In the wake of a recent widespread salmonella scare, a number of food products have been recalled in the past week or so. Parents and caregivers in particular are likely concerned about this recent series of recalls, as many kid-friendly snacks are at risk. Most recently, Hungry-Man has recalled some frozen dinners also over salmonella concerns and here's what you need to know and how to tell if your meals are affected.
Certain 15.25-ounce Hungry-Man microwaveable dinners are now included in this recall stemming from potentially-contaminated whey powder, as Delish reported. Hungry-Man dinners that are affected include "Chipotle BBQ Sauced Boneless Chicken Wyngz" with a "best buy" date of 9/16/19, according to the U.S. Department of Agriculture's (USDA) Food Safety and Inspection Service (FSIS). Pinnacle Foods, Inc., which produces the frozen dinners, and Hungry-Man voluntarily recalled them after being notified by their supplier that a whey powder ingredient used in the ranch dressing seasoning had been recalled for potential salmonella contamination, according to Delish. (In case you were wondering, the seasoning was added to the mashed potatoes that was packaged with the chicken dinner.)
Romper's request for further comment from Hungry-Man regarding the recent recall was not immediately returned.
To double-check if your frozen dinners are included in this recall, check to see that your package has an establishment number of either "EST. P138" or "P-138" is on the side of the carton, according to the FSIS. It's also worth noting that affected meals were shipped to retail locations in Pennsylvania, Massachusetts, and Virginia.
According to the FSIS, consumers who have purchased recalled dinners are advised not to eat them. Instead, you should throw them away or return it to the original place of purchase.
On Tuesday, FDA Commissioner Scott Gottlieb assured the public that there is currently no evidence that anyone has been sickened so far as a result of these recalls — and that the recalls are being initiated "out of an abundance of caution," according to a news release. "It’s early in our investigation, and to date there have been no cases of illnesses associated with any of these recalled products," Gottlieb said, according to the FDA's press release. "I want to reinforce that, at this time, this is a cautionary step and we appreciate that these companies are taking these measures." He continued:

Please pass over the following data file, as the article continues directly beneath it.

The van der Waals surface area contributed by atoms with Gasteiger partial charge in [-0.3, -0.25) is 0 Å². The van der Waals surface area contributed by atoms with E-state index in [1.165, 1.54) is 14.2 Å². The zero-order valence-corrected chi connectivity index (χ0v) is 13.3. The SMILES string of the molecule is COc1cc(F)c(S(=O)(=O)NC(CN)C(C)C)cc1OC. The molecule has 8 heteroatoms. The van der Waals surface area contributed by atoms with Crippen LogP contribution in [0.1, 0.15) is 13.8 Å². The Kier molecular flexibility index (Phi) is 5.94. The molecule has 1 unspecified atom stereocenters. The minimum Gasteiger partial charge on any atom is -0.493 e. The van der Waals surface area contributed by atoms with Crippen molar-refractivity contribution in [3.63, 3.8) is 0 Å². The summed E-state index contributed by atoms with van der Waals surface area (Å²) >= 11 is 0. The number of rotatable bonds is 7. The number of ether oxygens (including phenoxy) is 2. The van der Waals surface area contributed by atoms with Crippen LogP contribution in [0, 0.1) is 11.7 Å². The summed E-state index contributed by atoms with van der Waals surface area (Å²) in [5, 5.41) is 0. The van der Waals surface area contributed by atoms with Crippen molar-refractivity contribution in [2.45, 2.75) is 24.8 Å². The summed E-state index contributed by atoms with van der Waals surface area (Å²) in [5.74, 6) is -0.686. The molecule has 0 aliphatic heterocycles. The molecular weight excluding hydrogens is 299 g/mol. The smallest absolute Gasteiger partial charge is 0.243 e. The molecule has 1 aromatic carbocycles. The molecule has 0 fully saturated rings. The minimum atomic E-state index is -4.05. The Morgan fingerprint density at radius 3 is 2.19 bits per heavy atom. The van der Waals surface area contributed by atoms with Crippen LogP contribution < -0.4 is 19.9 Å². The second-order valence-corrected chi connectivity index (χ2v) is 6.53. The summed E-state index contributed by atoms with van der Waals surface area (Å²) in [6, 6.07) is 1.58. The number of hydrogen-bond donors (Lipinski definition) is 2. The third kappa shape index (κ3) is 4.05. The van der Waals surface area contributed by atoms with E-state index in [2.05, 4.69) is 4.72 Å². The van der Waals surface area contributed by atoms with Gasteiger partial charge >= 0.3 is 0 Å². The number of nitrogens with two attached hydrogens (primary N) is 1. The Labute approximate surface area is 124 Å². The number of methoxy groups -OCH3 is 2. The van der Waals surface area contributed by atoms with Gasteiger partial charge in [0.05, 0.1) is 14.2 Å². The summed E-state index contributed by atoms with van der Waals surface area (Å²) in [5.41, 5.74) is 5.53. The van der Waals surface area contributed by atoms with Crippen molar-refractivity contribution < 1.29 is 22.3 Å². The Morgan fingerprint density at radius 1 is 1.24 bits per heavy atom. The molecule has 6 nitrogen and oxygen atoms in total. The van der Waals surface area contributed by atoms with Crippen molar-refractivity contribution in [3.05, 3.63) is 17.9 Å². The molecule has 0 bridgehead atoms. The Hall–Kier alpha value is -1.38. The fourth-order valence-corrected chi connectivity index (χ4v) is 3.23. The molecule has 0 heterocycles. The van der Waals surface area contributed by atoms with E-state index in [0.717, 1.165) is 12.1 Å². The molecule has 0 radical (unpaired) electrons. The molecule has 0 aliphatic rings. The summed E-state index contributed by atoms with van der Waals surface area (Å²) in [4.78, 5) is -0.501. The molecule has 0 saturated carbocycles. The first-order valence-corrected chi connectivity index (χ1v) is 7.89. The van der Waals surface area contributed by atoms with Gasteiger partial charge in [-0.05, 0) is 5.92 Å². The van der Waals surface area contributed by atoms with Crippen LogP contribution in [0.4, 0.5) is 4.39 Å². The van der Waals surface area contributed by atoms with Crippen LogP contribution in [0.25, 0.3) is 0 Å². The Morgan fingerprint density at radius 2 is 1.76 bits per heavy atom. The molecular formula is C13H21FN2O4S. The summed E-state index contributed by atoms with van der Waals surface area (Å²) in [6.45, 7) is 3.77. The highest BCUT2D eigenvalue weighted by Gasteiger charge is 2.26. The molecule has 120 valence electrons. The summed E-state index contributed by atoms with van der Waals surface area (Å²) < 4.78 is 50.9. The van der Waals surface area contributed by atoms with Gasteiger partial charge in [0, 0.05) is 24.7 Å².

Our staff is actively engaged in this investigation and we take this very seriously. We know that these are products that are widely eaten by consumers, including children. That’s, in part, why we are taking steps to intervene early on this potential risk, and why we will be communicating regularly with the public to provide information and updates on this issue.
According to the U.S. Centers for Disease Control and Prevention (CDC), salmonella causes roughly 1.2 million illnesses every year in the United States, including 23,000 hospitalizations and 450 deaths. And food is the responsible source for about 1 million of these illnesses. What's particularly worrisome is that children are at the highest risk for salmonella infection — and kids under age 5 have the highest rates than any other age group, according to the CDC. Most people affected by salmonella experience diarrhea, fever, and abdominal cramps 12 to 72 hours after being infected, as noted by the CDC, and symptoms typically last four to seven days. Although most people end up recovering without treatment, some people experience diarrhea so severely that they require hospitalization.
The FSIS urges anyone who might be concerned about a related illness to contact their health care provider. Furthermore, consumers with questions about this recall can contact Pinnacle Foods Consumer Care at 1-888-257-1057.